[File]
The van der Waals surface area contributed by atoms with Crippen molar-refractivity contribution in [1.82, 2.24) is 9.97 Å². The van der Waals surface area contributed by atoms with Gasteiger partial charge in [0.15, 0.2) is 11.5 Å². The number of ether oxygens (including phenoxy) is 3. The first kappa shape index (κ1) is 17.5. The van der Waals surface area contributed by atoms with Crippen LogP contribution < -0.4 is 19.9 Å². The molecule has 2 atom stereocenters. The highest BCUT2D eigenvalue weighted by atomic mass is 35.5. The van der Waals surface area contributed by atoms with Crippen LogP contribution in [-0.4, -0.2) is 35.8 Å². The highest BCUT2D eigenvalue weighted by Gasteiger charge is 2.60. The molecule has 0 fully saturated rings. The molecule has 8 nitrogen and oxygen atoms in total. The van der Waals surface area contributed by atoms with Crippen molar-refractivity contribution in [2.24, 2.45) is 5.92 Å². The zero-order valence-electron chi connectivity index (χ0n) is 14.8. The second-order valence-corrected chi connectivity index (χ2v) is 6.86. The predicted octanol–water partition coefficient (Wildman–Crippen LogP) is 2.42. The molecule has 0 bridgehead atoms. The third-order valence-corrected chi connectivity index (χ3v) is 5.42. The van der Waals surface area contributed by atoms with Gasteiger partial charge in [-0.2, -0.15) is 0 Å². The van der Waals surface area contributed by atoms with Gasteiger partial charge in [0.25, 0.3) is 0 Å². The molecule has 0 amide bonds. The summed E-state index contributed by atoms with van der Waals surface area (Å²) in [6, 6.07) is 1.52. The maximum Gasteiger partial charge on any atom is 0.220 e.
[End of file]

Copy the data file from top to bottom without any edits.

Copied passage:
The van der Waals surface area contributed by atoms with Crippen molar-refractivity contribution in [1.82, 2.24) is 9.97 Å². The van der Waals surface area contributed by atoms with Gasteiger partial charge in [0.15, 0.2) is 11.5 Å². The number of ether oxygens (including phenoxy) is 3. The first kappa shape index (κ1) is 17.5. The van der Waals surface area contributed by atoms with Crippen LogP contribution < -0.4 is 19.9 Å². The molecule has 2 atom stereocenters. The highest BCUT2D eigenvalue weighted by atomic mass is 35.5. The van der Waals surface area contributed by atoms with Crippen LogP contribution in [-0.4, -0.2) is 35.8 Å². The highest BCUT2D eigenvalue weighted by Gasteiger charge is 2.60. The molecule has 0 fully saturated rings. The molecule has 8 nitrogen and oxygen atoms in total. The van der Waals surface area contributed by atoms with Crippen molar-refractivity contribution in [2.24, 2.45) is 5.92 Å². The zero-order valence-electron chi connectivity index (χ0n) is 14.8. The second-order valence-corrected chi connectivity index (χ2v) is 6.86. The predicted octanol–water partition coefficient (Wildman–Crippen LogP) is 2.42. The molecule has 0 bridgehead atoms. The third-order valence-corrected chi connectivity index (χ3v) is 5.42. The van der Waals surface area contributed by atoms with Gasteiger partial charge in [-0.2, -0.15) is 0 Å². The van der Waals surface area contributed by atoms with Gasteiger partial charge in [0.25, 0.3) is 0 Å². The molecule has 0 amide bonds. The summed E-state index contributed by atoms with van der Waals surface area (Å²) in [6, 6.07) is 1.52. The maximum Gasteiger partial charge on any atom is 0.220 e.